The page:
Development continues to push farther north and farther west into Cy-Fair in response to increasing population. Population in the western ZIP codes—77433 and 77429—has increased from 46,025 in 2000 to 122,639 in 2012, according to the U.S. Census. Population forecasts from the Houston–Galveston Area Council show that trend continuing through 2025, although at a slower pace.
H-GAC’s analysis breaks down the Greater Houston area into nearly 200 regional analysis zones, forecasting population, job and housing trends through 2025. Population in the four zones that make up western Cy-Fair—including the 77433 and 77429 ZIP codes—is projected to more than triple from 2000 numbers to 181,664 in 2025.
Public institutions are planning new schools and fire stations, developers are building more houses and apartments and business owners are finding success by catering to large swaths of newly occupied residential areas.
Tamara Bonning, who works with Bonning Real Estate in the northwest Cy-Fair area, said even though there is still a lot of undeveloped land in Cypress, the rising cost per acre makes it more difficult to purchase large acreage property.
“Not only are the subdivisions around the Grand Parkway seeing strong sales, people are now starting to call in and ask about property in Hockley,” she said. “It’s a seller’s market, and that’s where the affordable land is.”
New locally owned businesses opening along the Mueschke Road corridor are finding success almost immediately as residents are eager to take advantage of services closer to home. Karen Sharp with the Lone Star College Small Business Development Center said residential growth meant the arrival of new businesses was not far behind.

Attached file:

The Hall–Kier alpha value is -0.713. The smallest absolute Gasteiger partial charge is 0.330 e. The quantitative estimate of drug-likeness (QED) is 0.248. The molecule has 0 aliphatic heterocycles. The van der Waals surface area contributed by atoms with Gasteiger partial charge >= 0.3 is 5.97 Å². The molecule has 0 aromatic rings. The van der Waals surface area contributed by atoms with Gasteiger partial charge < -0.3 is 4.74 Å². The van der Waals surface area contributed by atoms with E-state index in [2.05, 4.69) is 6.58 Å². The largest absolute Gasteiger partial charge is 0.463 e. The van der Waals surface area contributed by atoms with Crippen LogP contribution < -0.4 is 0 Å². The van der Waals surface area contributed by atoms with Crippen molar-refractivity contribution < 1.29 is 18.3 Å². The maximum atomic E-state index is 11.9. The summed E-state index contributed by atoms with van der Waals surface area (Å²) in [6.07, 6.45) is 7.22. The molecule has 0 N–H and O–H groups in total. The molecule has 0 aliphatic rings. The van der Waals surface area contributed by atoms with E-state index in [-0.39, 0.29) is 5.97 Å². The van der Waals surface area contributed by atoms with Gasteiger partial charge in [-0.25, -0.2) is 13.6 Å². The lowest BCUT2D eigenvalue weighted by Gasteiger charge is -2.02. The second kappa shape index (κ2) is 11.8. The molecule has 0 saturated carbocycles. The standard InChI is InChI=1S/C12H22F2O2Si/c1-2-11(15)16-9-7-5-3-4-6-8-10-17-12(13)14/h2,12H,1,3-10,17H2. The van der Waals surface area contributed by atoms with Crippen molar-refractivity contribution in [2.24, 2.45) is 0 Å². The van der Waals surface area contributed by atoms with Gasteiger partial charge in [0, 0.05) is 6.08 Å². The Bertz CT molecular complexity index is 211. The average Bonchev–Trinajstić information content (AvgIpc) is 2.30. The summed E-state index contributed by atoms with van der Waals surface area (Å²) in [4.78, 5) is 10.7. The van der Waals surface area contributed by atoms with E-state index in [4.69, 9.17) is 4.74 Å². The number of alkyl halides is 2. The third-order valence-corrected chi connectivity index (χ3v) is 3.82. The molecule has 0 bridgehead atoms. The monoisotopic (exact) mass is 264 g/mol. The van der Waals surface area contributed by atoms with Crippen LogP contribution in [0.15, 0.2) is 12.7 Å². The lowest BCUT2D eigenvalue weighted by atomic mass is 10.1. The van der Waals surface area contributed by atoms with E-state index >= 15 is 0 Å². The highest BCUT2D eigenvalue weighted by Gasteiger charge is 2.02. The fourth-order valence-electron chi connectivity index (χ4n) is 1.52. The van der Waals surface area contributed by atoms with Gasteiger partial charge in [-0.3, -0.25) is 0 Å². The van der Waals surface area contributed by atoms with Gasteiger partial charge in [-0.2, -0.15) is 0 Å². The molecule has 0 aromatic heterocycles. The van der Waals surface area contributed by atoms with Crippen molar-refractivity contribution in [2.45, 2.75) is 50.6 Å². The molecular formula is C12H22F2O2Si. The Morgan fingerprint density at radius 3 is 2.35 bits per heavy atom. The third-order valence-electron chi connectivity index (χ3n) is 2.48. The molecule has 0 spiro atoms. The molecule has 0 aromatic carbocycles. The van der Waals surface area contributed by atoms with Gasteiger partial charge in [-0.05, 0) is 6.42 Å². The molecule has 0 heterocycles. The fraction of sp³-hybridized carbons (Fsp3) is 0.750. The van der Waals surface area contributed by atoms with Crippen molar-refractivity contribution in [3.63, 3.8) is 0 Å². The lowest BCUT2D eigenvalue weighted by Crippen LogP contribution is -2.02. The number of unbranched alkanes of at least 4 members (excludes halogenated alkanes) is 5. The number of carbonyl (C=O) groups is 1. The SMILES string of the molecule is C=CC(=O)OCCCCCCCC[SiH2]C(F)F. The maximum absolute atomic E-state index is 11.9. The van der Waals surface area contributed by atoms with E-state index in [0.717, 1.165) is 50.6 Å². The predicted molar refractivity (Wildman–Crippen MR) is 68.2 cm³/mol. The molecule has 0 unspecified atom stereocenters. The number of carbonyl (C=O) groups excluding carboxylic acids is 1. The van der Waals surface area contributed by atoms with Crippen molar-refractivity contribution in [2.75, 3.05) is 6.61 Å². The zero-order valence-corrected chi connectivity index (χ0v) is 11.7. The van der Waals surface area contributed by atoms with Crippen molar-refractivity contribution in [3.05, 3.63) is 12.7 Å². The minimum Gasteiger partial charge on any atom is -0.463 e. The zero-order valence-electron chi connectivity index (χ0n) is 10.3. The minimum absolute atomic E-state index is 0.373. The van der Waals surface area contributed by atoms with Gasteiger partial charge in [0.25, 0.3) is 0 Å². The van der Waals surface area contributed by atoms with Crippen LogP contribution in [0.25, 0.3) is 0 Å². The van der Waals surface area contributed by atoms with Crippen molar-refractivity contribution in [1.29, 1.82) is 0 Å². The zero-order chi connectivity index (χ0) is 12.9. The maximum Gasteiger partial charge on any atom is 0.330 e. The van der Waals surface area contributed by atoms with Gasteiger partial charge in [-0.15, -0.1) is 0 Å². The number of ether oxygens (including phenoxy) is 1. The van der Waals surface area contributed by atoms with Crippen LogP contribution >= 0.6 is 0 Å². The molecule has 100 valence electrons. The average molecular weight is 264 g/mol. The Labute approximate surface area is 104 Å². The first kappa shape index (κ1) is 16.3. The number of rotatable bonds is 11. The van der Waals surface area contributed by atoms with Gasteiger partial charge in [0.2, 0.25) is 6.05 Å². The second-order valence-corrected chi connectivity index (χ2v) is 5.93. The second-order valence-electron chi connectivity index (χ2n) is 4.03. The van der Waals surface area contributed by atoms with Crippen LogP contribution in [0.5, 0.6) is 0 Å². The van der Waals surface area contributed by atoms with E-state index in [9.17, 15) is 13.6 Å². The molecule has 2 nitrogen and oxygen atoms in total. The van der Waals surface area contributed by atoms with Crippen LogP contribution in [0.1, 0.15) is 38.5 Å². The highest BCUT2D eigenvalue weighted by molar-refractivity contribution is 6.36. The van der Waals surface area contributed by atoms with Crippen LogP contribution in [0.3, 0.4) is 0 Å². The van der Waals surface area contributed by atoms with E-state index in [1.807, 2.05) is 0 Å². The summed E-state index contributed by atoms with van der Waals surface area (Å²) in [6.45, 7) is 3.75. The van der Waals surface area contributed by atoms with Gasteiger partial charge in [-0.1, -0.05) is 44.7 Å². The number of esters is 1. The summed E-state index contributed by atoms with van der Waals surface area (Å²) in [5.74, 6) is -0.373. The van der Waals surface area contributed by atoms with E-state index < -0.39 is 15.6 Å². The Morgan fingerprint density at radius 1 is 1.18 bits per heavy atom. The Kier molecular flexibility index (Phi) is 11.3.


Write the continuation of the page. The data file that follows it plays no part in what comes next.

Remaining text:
“Residents follow the mobility improvements, and businesses follow the residents,” she said. “You can never guarantee that a business will succeed, but business owners who have done their research and have a marketing plan in place will be able to take advantage of the residential growth along this corridor.”
Auto shops like Louetta Automotive and Mueschke Car Care have opened next door to each other within the past year, and both are seeing enough business to stay afloat. Similar stories can be found looking at businesses of all types in the same area. Residents are tired of having to travel into Houston for goods and services and are taking advantage of anything available to them closer to home.
“We peaked at about 100 students after just one year of being open,” said Trey Willis, co-founder of The Talent House, a music school on Mueschke Road. “There are plenty of music schools around Houston, but there was nothing at all for the people up here. There was this whole community of people yet to be tapped into.”
Of the 33,000 new housing units Cy-Fair ISD officials are projecting to be occupied by 2022, the bulk are expected in western Cy-Fair. Bridgeland, Fairfield and Towne Lake all have new sections under development, and several completed projects in the Fairfield area—including the Avenues at Fairfield and Fairfield Ranch Apartments—have added multifamily units as well.
Residential growth has led to demand for cornerstone institutions—schools, fire stations and a new constable substation.
In the $1.2 billion May 2014 bond election approved by 69 percent of voters, CFISD received funds to build Elementary 57 and 58 to service the Hegar and Bridgeland areas, as well as Middle School 19 to service the Hegar area. They are scheduled to open over the next few years. Elementary 56, which will also service Bridgeland, was funded through prior bonds and is on schedule to open in 2017. Superintendent Mark Henry said the growth estimates the district came up with are actually conservative.
Cy-Fair VFD is planning new stations to service the growing populations in the west. No specific locations have been chosen, but Chief Amy Ramon said the department has been approached by developers in Bridgeland who are hopeful the area will get a new station.
Striking a balance
When population growth occurs at such a rapid pace, coming up with an optimal development strategy involves finding the balance between giving residents the services they want and preserving the open space that drew them to the area in the first place, said Brian Roberts, president of the homeowners association in Fairfield.
“People want the shorter commute times, but they also might not want that development coming too close to their homes,” he said.
Roberts said he understands concerns about overdevelopment, but the commercial development taking place, including the Fairfield Towne Center, is inevitable.
“Friendswood has been very conscientious as far as homeowners are concerned about the kinds of organizations and companies that go in there,” he said.